While the issue of fatberg-related sewer blockages is often viewed as an engineering challenge, for research to be channelled most effectively, to help identify causes and solutions, it should also be seen as a social problem. This is the view of Nicky Cunningham from the University of Exeter’s Centre for Resilience in Environment, Water and Waste, who led research into the contents of a 64-metre monster fatberg, in Sidmouth, Devon, UK.
Nicky was part of a scientific research team asked to carry out an extensive ‘autopsy’ of the fatberg by South West Water in 2019. Speaking on a research-focused panel at the 2021 European FOG Summit in Brighton, UK, on 14 October, she told delegates: “What I would like to see is more research around the socioeconomic risk factors. There are going to be engineering factors, there are undoubtedly aspects of the sewer network that make the sewer vulnerable; and there will be meteorological and hydrological factors as well. But I think until we come up with some kind of risk analysis that overlays all of those things, we are only ever going to be playing catch up. We really want to get into the area of predict and prevent.”
Nicky said understanding the financial and carbon costs of dealing with fatbergs versus the costs of business-as-usual approaches, should also be key to company research.
“We might be costing what it takes to send the teams down there and jet-wash this stuff out, but are we costing the PR effort, the time of the chief executive and senior management in the water companies, the regulatory penalties that occur? I don’t think we are. And when you have added up all of those things, and then started looking at the costs and benefits of circular model, what we find is that, actually, it would pay to do something different.”
Nicky was joined on the panel by Andrew Blake, South West Water and Prof. Raffealla Villa, De Montfort University. Moderator was Dr. Tom Curran, University of College Dublin.
Highlighting South West Water and University of Exeter’s joint Sidmouth project, Andrew said such research enables water companies to create more targeted customer engagement programmes: “It was an amazing opportunity to actually analyse what was contained within the fatberg. It gave us an understanding of the makeup of the fatberg. You can’t really address the problem until you know who’s contributing towards it. That’s why research is really critical.”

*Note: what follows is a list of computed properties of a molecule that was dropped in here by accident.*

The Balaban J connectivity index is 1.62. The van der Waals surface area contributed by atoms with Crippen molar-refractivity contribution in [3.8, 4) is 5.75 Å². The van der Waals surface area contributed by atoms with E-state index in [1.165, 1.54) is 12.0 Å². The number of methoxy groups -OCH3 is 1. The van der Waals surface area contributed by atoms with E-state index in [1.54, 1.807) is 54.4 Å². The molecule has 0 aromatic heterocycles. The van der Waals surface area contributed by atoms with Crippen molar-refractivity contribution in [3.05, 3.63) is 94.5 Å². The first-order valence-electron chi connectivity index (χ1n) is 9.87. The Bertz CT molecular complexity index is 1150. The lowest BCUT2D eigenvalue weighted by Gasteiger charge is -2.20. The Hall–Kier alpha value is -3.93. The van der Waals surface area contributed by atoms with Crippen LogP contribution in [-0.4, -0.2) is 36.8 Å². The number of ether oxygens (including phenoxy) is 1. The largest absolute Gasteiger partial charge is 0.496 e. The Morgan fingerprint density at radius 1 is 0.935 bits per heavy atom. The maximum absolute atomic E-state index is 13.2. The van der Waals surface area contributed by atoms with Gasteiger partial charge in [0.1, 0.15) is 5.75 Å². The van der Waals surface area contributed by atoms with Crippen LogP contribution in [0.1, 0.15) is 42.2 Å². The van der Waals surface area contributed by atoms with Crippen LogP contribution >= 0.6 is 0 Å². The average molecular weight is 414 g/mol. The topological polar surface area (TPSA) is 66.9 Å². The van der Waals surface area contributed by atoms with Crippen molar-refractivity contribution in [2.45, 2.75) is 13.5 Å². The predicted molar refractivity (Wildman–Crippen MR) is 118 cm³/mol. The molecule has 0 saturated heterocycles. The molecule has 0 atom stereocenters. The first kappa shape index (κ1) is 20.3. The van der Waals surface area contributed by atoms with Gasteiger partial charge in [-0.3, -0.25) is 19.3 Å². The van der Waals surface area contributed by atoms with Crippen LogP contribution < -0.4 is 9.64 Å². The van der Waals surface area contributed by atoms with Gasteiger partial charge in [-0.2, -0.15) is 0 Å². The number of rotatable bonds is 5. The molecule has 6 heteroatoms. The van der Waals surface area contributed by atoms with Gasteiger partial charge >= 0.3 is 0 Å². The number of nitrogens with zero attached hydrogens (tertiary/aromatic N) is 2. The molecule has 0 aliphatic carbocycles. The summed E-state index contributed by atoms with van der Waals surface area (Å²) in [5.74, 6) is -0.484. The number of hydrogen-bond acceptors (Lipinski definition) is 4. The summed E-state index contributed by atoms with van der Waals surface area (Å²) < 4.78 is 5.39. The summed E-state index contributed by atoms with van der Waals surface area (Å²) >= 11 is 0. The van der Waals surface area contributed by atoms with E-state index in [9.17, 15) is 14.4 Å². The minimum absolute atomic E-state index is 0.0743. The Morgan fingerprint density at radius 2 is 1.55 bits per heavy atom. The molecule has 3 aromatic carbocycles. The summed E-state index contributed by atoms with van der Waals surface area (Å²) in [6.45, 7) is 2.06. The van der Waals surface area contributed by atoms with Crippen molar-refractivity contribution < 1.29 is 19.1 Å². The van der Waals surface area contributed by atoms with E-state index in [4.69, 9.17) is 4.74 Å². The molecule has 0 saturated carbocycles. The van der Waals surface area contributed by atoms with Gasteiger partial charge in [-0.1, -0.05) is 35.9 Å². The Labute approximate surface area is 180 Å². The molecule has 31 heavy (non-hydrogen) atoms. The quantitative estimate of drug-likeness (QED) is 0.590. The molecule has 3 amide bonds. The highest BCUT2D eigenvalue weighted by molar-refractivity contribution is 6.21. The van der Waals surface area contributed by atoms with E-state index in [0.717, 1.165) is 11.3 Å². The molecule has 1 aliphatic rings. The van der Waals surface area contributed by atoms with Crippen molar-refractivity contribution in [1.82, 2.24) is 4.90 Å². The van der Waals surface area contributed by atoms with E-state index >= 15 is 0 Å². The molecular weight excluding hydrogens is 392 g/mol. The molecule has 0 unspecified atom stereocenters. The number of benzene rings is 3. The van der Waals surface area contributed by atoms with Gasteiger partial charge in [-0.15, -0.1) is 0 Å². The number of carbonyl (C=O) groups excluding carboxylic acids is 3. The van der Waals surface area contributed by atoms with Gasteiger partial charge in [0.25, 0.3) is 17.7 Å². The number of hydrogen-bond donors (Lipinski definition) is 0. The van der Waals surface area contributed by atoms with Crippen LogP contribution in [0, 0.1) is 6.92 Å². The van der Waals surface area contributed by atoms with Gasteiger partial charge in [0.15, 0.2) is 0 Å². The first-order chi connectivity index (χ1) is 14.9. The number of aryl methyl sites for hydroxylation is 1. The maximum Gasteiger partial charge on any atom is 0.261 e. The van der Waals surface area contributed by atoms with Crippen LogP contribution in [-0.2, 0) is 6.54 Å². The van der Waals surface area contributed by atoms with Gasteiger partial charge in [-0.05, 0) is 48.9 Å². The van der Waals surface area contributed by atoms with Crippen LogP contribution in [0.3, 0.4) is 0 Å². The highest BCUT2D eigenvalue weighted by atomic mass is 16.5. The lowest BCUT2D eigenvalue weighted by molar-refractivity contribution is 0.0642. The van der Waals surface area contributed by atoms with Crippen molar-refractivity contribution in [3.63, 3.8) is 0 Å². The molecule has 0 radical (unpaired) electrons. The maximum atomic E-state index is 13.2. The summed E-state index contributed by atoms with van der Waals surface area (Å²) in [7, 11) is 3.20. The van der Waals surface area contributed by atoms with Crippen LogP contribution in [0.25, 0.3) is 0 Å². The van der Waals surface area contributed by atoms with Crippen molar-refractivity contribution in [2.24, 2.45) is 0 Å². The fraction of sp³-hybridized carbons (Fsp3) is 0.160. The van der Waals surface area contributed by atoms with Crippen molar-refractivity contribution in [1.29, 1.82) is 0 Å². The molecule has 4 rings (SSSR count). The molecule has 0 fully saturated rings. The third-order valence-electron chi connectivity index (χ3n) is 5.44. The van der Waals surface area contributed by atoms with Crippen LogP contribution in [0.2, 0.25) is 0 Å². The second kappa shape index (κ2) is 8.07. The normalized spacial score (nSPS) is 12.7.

Andrew believes further research into customer behaviour should be undertaken by water companies: “A lot of the problems, certainly at domestic level, are inherited. As you grow up, you learn some things from parents, like flushing fat down the sink. Trying to break that cycle, that’s the challenge. It’s the same with wipes and all these unflushable things. So, the more research we can do to understand that problem, the better we are.”
To get the most out of research findings, Andrew said studies should be used to create a business case to secure funding for water company campaigns and initiatives: “As well as trying to produce these pieces of research, we should be looking at the other end and asking how are we going to use the information? Take Sidmouth, for example – we analysed what we found, and designed a programme around that. Because of the elderly population in Sidmouth, some customers might not necessarily be used to social media, so there’s no point in running a digital campaign for that location. If you had a similar situation at the university, absolutely run a digital campaign, and you’ll see a return on investment. For me, it’s about providing that business case.”
Raffealla agreed: “It’s a two-way problem, because we need to learn to understand what the company wants and they need to start listening to a bit more science. And what is a research problem to me needs to be transferred and translated into business case.”
In terms of connecting water companies and researchers, to enable research projects to move forward, Nicky said: “I’m seeing pockets of really good practice around the country but I think what’s missing is that join-up. So perhaps it could be some sort of joint water company approach, which takes the best of what’s happening already, and then really builds on it as part of an integrated programme of research, where we fill in the gaps.
“There are many other players but I think if the water industry, as the custodians of those sewers, had a really clear view of what the risk was and where it was coming from, we’d have a much more compelling case to go forward and ask for things like regulatory change.”
Sidmouth Fatberg Facts:
University of Exeter scientists were given four 10kg Sidmouth fatberg samples, as workers were removing it from the sewer. They found:
- Most of the fat appeared to be domestic, roast dinner-type fat, rather than from food establishments
- The highest number of unflushable items found were incontinence products, along with sanitary products, wipes and even false teeth
- Reassuringly, the fatberg contained no unexpected chemicals or pollutants